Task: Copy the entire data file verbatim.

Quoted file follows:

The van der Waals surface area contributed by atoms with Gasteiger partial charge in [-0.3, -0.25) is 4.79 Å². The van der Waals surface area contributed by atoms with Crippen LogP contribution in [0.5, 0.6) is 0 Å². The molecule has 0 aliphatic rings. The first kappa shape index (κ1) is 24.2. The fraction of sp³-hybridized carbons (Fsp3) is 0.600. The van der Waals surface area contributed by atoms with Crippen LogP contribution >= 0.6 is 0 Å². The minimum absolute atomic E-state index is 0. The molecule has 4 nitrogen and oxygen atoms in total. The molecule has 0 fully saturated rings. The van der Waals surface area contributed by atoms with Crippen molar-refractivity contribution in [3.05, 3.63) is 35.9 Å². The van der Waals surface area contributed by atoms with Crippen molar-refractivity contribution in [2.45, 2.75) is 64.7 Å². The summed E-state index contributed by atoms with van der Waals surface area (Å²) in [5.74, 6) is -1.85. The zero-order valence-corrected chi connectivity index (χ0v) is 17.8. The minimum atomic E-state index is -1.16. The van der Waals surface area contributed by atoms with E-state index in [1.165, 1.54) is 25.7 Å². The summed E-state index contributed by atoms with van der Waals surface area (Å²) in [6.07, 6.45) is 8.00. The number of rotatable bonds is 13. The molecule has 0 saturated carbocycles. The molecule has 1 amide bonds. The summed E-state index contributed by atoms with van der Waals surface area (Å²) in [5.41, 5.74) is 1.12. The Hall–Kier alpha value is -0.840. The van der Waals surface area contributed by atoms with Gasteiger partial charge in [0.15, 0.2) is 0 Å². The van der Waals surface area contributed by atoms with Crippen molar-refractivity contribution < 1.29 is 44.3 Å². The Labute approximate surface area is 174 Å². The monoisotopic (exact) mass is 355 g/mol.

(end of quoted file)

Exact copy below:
The van der Waals surface area contributed by atoms with Gasteiger partial charge in [-0.3, -0.25) is 4.79 Å². The van der Waals surface area contributed by atoms with Crippen LogP contribution in [0.5, 0.6) is 0 Å². The molecule has 0 aliphatic rings. The first kappa shape index (κ1) is 24.2. The fraction of sp³-hybridized carbons (Fsp3) is 0.600. The van der Waals surface area contributed by atoms with Crippen LogP contribution >= 0.6 is 0 Å². The minimum absolute atomic E-state index is 0. The molecule has 4 nitrogen and oxygen atoms in total. The molecule has 0 fully saturated rings. The van der Waals surface area contributed by atoms with Crippen molar-refractivity contribution in [3.05, 3.63) is 35.9 Å². The van der Waals surface area contributed by atoms with Crippen molar-refractivity contribution in [2.45, 2.75) is 64.7 Å². The summed E-state index contributed by atoms with van der Waals surface area (Å²) in [5.74, 6) is -1.85. The zero-order valence-corrected chi connectivity index (χ0v) is 17.8. The minimum atomic E-state index is -1.16. The van der Waals surface area contributed by atoms with E-state index in [1.165, 1.54) is 25.7 Å². The summed E-state index contributed by atoms with van der Waals surface area (Å²) in [6.07, 6.45) is 8.00. The number of rotatable bonds is 13. The molecule has 0 saturated carbocycles. The molecule has 1 amide bonds. The summed E-state index contributed by atoms with van der Waals surface area (Å²) in [5.41, 5.74) is 1.12. The Hall–Kier alpha value is -0.840. The van der Waals surface area contributed by atoms with Gasteiger partial charge in [0.15, 0.2) is 0 Å². The van der Waals surface area contributed by atoms with Crippen molar-refractivity contribution < 1.29 is 44.3 Å². The Labute approximate surface area is 174 Å². The monoisotopic (exact) mass is 355 g/mol.